If in the fall the agents of decomposition, such as slugs, earthworms and worms, take action, and as in nature everything transforms, it is also the time comes for amphibians to take part in their role in the complex, but harmonious, ecosystem of the Sintra Mountain. The common salamanders, popularized by their attractive colors: black and yellow, speckled with red, are the only oviparous amphibians in Portugal. Their activity mainly lasts from September to the end of spring, when they enter a process similar to hibernation, which is called estivation and whose basic difference to the first one is that it happens when the ambient temperature is high. At that time, these amphibians are collected to dry sites, where they can remain sedentary for more than a hundred days. The salamanders feed on slugs, snails and some insects. From autumn to winter, it is common to see them in wells, in the lakes of Monserrate and at the entrance of the many entrances of water mines in Sintra.

Do you know that…

Popular beliefs about these animals have been propagated and developed, one of them has to do with their resistance to fire, hence they are also called “Fire Salamander“, but in fact, these amphibians are only lestos when it comes to escape the heat of a fire. Salamanders coexist poorly with heat and it is normal in summer to rest (stand) under logs. Hence, when in the cleaning, or more in antiquity, for the food confection, people made a bonfire with the old trunks stored, it was common to see to leave, unusually among the flames, the salamanders that were there to lay. Certainly many swore to see the animals come out unharmed from the fire, but it was more to do with the fact that the flames were a little above the ground.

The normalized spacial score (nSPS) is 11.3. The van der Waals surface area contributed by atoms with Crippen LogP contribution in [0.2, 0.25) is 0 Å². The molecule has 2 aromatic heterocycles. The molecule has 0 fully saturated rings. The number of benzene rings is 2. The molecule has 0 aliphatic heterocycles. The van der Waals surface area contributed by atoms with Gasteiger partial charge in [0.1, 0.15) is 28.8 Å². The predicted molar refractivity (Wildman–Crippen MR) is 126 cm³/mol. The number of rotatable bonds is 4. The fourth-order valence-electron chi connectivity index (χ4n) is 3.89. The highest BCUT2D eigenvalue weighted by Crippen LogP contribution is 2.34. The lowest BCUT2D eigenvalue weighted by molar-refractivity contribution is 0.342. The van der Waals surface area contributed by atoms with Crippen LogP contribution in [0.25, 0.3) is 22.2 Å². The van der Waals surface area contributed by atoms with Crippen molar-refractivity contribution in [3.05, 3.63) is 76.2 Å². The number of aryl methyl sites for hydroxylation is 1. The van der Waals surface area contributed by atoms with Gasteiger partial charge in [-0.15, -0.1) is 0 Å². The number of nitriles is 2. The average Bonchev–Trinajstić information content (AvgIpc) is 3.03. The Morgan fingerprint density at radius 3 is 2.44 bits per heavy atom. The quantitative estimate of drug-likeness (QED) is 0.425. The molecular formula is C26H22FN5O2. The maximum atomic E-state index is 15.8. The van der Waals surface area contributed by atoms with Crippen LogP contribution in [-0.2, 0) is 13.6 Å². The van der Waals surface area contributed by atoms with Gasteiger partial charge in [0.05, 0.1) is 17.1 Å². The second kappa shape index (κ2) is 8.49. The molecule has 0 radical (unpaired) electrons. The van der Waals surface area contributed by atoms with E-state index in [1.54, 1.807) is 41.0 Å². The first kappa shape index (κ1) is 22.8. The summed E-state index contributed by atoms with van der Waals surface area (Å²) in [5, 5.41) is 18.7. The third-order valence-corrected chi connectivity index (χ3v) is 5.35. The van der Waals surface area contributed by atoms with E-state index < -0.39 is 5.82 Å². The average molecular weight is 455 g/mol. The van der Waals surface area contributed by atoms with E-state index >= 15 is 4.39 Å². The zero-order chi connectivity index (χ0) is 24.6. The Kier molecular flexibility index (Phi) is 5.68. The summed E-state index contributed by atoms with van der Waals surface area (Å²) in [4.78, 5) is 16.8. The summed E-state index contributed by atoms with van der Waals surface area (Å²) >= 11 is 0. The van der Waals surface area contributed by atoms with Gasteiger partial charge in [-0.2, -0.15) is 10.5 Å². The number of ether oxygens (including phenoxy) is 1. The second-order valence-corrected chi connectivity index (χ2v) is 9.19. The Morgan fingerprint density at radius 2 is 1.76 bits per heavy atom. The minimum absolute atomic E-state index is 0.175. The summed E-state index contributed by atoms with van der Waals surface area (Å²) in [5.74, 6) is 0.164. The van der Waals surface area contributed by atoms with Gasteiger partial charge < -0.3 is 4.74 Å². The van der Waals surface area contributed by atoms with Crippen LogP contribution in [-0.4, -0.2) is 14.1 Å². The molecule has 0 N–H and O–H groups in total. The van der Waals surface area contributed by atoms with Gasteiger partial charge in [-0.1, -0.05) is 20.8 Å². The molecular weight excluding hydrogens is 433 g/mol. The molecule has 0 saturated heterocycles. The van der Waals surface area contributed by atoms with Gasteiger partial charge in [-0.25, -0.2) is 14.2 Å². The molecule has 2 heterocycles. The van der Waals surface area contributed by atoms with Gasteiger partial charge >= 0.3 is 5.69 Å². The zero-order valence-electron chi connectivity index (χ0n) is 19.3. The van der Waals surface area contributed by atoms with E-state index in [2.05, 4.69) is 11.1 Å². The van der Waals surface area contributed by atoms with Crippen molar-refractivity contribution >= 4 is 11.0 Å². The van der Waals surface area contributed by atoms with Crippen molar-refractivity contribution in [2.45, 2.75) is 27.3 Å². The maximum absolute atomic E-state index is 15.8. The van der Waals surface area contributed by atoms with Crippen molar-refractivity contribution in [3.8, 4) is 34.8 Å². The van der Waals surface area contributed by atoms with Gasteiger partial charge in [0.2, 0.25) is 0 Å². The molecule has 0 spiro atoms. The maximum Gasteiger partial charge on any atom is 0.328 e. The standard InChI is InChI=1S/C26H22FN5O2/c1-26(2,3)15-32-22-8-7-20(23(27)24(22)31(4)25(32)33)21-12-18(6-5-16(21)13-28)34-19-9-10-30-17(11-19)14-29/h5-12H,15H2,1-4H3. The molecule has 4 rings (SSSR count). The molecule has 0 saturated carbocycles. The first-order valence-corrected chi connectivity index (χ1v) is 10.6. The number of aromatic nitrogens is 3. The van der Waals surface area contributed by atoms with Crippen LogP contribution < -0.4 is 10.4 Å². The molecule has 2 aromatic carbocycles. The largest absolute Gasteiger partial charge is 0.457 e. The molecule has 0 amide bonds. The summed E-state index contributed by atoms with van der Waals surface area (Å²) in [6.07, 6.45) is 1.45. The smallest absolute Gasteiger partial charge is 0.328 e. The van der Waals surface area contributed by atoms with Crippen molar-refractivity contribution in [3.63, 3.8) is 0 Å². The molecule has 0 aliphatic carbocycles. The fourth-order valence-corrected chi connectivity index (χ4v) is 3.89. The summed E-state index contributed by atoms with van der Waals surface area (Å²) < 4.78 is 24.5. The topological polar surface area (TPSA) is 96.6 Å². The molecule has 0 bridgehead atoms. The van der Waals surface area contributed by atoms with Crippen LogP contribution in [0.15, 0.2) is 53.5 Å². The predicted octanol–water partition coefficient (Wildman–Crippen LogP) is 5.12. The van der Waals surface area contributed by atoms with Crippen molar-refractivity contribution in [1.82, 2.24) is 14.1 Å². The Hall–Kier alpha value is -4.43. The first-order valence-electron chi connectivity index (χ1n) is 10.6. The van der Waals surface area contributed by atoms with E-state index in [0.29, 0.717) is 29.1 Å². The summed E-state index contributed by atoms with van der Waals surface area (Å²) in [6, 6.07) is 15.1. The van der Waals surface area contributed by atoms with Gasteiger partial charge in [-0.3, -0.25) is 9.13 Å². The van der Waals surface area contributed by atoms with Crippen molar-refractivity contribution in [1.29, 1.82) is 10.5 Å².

Marble Newts at Villa Maria entrance

The Marble Newt, which appears here in a photograph taken at the door of one of our houses, Villa Maria, is also of the family “Salamandridae“. It behaves similarly to the common Salamander, and also feeds on slugs and worms. Both species release skin secretions that can be fatal to their predators, including some fish.

Green Frog

The Green Frog

Of the most popular amphibians in Sintra and throughout the Iberian Peninsula, we have the species Frog-Green, a very common amphibian that reproduces in the spring and that we can see in activity until almost the beginning of winter, when it hibernates. These frogs also feed on mollusks and control, with great voracity, the insect population throughout the entire period of activity. Before the metamorphosis, tadpoles feed on algae and debris. In Sintra, the Green Frog is, among others, food for owls, herons, eagles, gherkins, weasels and snakes, such as the Viperine Water Snake, very common in Sintra, in lake and brook areas.

Viperine Water Snake


In a direct or indirect way, other animals belonging to other classes, such as reptiles, rodents, birds, etc., depend on amphibians to survive. Amphibians, instead, depend on humid environments to survive and these wetlands are important for biodiversity, because in addition to these animals, they house a variety of endemic species of unique characteristics that can only survive in these places.

In addition, wetlands play a vital role in the process of adaptation and reduction of climate change as these environments draw large amounts of carbon from the air.

Water Lilies in Monserrate

Plant for tomorrow

Loving and protecting the Sintra Mountain is one of the best contributions that locals and their visitors can give to nature conservation. For those who live here, it is the responsibility of educating the next generations about responsible behavior on the environment and adopting the best practices in their day-to-day life. We Sintra Houses, take on the commitments of Sustainable Tourism and we pass this legacy to all who visit us and choose our holiday homes, so that they too can take this seed of life further in harmony with our planet earth.

Sintra Houses is part of the Natural.pt network and is awarded by GreenKey.